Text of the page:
The Board then turned to planning for 2023, proceeding from a foundational debrief on the gap analysis of seafarers’ welfare capacity in Canada by Jason Zuidema. Debbie Murray then facilitated a discussion of issues and priorities and restated her desire to have the board proactively address the systemic capacity gaps identified in the study and any new issues that the Board wanted to identify for consideration, with a final determination at the December 2022 board meeting.
The conference, held after the board meeting, opened participation to those beyond the board to include those interested from industry and government. Debbie Murray, moderator, welcomed the 45 participants and spoke to the conference objectives of seafarers’ welfare profile-raising, sharing best practices and building relationships. She noted that “the last few years have been tough and challenges remain. It is clear that seafarers are key to the supply chains getting so much attention, which is a connection we can use as leverage to improve seafarers’ welfare in Canada. It is important to gather and dialogue on how to enhance and improve this key element of our supply chains and our individual and domestic health and wealth.”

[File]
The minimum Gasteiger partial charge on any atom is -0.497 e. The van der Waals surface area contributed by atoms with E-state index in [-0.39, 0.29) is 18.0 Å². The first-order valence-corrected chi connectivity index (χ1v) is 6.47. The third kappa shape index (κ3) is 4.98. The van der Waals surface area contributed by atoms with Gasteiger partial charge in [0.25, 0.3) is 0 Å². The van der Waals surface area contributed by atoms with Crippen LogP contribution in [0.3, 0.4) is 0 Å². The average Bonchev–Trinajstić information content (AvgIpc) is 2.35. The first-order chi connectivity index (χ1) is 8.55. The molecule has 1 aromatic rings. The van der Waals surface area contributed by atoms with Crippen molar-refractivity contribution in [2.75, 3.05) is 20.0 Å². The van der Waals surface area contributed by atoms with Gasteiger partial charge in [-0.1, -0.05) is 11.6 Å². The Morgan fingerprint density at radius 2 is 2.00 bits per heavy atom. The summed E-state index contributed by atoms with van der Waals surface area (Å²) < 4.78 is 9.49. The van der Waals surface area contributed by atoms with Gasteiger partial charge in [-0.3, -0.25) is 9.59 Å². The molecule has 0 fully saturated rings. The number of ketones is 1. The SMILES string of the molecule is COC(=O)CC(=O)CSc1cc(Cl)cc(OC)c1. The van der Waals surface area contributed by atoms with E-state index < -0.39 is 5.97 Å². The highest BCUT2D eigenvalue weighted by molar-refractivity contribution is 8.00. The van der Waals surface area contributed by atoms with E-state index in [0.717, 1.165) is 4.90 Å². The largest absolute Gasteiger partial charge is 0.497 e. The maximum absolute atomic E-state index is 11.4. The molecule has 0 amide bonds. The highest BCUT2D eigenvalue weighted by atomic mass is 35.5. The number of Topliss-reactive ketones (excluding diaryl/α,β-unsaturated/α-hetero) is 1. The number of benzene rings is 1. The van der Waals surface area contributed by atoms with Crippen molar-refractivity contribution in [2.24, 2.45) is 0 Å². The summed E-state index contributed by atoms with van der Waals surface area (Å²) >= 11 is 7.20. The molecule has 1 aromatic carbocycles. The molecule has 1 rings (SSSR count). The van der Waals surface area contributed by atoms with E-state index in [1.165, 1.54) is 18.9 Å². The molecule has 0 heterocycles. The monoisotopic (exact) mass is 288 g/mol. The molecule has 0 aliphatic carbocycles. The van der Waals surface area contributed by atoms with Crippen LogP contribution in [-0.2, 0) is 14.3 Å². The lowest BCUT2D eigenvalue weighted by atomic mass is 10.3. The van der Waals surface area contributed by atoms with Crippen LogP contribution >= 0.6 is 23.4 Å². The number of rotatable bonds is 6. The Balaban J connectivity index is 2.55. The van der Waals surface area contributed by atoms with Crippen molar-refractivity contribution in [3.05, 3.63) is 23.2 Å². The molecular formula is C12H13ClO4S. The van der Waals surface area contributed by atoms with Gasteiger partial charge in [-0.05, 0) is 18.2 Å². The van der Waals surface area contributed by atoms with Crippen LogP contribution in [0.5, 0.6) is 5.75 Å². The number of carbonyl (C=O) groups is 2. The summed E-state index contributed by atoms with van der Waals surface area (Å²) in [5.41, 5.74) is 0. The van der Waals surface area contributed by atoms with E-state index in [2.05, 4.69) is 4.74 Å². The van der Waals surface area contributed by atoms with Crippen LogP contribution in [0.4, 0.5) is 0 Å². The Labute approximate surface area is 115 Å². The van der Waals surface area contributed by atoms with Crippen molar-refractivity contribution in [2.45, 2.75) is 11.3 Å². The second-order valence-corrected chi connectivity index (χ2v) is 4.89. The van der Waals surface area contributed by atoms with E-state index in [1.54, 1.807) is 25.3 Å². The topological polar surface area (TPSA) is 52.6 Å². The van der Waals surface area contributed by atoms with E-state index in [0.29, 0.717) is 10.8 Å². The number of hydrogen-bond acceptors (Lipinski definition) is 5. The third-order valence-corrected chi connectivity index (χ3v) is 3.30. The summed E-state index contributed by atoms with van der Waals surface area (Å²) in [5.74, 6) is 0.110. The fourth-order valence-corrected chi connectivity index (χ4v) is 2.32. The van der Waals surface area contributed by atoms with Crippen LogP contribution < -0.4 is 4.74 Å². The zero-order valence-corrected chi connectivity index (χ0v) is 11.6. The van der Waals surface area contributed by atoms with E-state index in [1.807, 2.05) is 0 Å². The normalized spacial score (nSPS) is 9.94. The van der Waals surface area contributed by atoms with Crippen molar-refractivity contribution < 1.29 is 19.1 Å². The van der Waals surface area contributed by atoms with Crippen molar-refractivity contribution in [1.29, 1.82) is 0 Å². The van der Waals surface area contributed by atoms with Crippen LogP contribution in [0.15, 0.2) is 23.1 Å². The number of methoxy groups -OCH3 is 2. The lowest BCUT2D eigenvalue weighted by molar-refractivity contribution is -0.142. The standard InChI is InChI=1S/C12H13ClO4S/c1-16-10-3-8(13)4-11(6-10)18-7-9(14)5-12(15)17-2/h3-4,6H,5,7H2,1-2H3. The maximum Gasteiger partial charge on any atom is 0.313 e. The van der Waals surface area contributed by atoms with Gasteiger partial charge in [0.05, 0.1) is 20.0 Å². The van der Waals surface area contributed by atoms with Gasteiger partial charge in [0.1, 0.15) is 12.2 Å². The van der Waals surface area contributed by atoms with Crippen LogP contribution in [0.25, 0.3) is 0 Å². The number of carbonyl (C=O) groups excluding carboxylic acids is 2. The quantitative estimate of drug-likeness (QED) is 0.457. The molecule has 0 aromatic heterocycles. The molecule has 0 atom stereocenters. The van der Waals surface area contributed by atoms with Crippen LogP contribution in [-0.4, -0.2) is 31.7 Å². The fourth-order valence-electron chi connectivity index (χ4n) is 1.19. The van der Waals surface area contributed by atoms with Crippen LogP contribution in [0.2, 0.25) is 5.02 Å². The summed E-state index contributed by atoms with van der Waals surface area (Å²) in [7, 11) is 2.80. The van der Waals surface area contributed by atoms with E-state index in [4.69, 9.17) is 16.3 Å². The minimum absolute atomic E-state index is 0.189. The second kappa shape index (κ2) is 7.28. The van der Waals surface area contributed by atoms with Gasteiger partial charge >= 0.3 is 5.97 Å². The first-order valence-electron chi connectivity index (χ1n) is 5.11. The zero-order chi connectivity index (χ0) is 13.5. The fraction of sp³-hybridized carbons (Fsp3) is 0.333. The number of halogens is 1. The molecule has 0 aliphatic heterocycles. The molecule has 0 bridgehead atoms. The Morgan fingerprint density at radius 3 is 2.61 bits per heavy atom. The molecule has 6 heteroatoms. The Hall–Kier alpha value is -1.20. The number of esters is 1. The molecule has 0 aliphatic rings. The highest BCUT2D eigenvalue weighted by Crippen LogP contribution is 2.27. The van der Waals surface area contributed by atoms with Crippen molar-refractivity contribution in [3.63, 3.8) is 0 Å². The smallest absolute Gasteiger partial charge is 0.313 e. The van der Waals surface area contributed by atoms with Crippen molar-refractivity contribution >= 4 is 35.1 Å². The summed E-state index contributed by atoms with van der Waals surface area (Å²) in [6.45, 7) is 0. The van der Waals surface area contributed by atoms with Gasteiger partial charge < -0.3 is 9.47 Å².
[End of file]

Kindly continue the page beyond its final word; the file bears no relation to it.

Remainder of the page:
A highlight of the program was guest of honour Elisabeth Bertrand (retired, Transport Canada) who was one of the key people with Peter Lahay and Jason Zuidema behind the NSWB’s foundation. She described the joy of having the board gathered in person after several years only online. Her discussion of how the board was founded was also enlightening as an example for other countries: “I saw that many countries were ahead of us in seafarers’ welfare boards, so I decided to do something about it. The first person I contacted was my contact in the Department of Labour, Heather Calder, and then I talked to my colleagues at CMAC, and then things started to come together. The industry can’t talk about recruiting seafarers and retaining them, after all, unless it also talks about their welfare.”